02/08/15 420 W, 3 I - + 6 - 1 Morrisville Brush Truck Struck by Train, 1985

From the archives of our friends at the Morrisville Fire Department comes this tale of an usual apparatus accident. On August 14, 1985, this Chevrolet brush truck (model and year?) was struck a train... and survived. The Cary News on August 18 reported the story in an article written by George Jeter.

Happened on a Wednesday afternoon. Crews were fighting a "more or less routine" woods fire call along the tracks between the "crossings at Secondary Road 3014 and the Huntington development project near Morrisville." Then they heard the whistle of Norfolk Southern Engine 2795.

Fireman Robert Beard said they'd "just got the hose off" the truck, when they heard the train "rounding a bend to the west." He worried the truck might derail the train. Another firefighter said "I didn't even think about the truck - I saw that train and I was gone."

Some five volunteer firemen were "on or around the truck" when the whistle was heard. They "lept and ran from the truck," which had been driven down the tracks, to reach "flames along the steep banks of the railroad embankment."

The operator of the freight train tried to stop. Though slowed, the engine struck the truck at about twenty-five miles per hour. The fire engine was pushed at least forty feet down the track before coming to a stop. The collision happened about 3:30 p.m.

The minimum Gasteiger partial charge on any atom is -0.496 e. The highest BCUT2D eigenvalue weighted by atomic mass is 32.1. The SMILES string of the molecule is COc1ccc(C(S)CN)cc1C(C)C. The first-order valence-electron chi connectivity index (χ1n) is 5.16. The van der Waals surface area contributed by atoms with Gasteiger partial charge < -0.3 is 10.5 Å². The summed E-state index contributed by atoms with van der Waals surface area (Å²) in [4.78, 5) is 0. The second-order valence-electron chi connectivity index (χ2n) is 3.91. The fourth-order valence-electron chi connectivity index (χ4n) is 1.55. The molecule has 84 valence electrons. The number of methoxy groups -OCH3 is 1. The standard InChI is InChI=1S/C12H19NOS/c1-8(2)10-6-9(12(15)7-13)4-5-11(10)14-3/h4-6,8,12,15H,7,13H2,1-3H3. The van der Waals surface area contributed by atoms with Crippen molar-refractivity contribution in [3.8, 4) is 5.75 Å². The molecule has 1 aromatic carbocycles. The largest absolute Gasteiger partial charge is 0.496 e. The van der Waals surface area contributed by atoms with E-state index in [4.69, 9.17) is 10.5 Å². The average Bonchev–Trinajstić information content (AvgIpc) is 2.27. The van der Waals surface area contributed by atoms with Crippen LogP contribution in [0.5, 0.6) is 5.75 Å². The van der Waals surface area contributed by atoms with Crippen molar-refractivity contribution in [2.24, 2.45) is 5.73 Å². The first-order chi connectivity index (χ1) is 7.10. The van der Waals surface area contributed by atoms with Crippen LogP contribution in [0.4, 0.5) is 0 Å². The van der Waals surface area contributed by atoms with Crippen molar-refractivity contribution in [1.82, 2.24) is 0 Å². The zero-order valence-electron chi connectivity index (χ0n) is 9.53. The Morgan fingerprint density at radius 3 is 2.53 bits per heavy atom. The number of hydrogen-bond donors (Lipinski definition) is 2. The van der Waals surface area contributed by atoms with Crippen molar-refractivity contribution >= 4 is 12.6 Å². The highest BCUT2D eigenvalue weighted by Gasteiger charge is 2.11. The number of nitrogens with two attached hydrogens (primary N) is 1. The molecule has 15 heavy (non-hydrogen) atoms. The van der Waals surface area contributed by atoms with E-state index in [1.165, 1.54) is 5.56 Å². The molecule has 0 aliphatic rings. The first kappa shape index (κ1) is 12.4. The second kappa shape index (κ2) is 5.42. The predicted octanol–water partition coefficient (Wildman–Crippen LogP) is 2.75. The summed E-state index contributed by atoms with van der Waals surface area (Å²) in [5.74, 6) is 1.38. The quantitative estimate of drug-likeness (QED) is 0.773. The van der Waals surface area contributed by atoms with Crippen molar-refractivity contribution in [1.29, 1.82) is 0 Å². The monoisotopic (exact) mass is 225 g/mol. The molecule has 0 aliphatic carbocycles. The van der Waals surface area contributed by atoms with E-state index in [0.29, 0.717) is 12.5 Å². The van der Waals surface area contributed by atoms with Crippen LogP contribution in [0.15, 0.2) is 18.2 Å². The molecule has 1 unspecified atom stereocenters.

No one was injured in the impact, though at least one firefighter was "cut by brambles" as they climbed the banks of the easement.

Crews resumed firefighting using "backpack water sprayers". One "from from the YRAC Rural Fire Department" also arrived to help. Once the fire was extinguished, the damaged brush truck was moved "off the tracks by hand" to be towed out of the "narrow easement land."

What other such accidents have occurred in North Carolina?

We blogged in December about a Charlotte engine struck in 1973. We also compiled Hose & Nozzle reports in a posting, that included the March or April 1970 incident involving a Monroe pumper.

The worst such accident happened in Fayetteville. On March 17, 2000, Fire Engineer David Sharp died after the aerial tower he was driving was struck by a train. He was the lone occupant of the apparatus, and was returning from an automatic fire alarm.

Click to enlarge:

Cary News/George Jeter photo

Morrisville Fire Department photos

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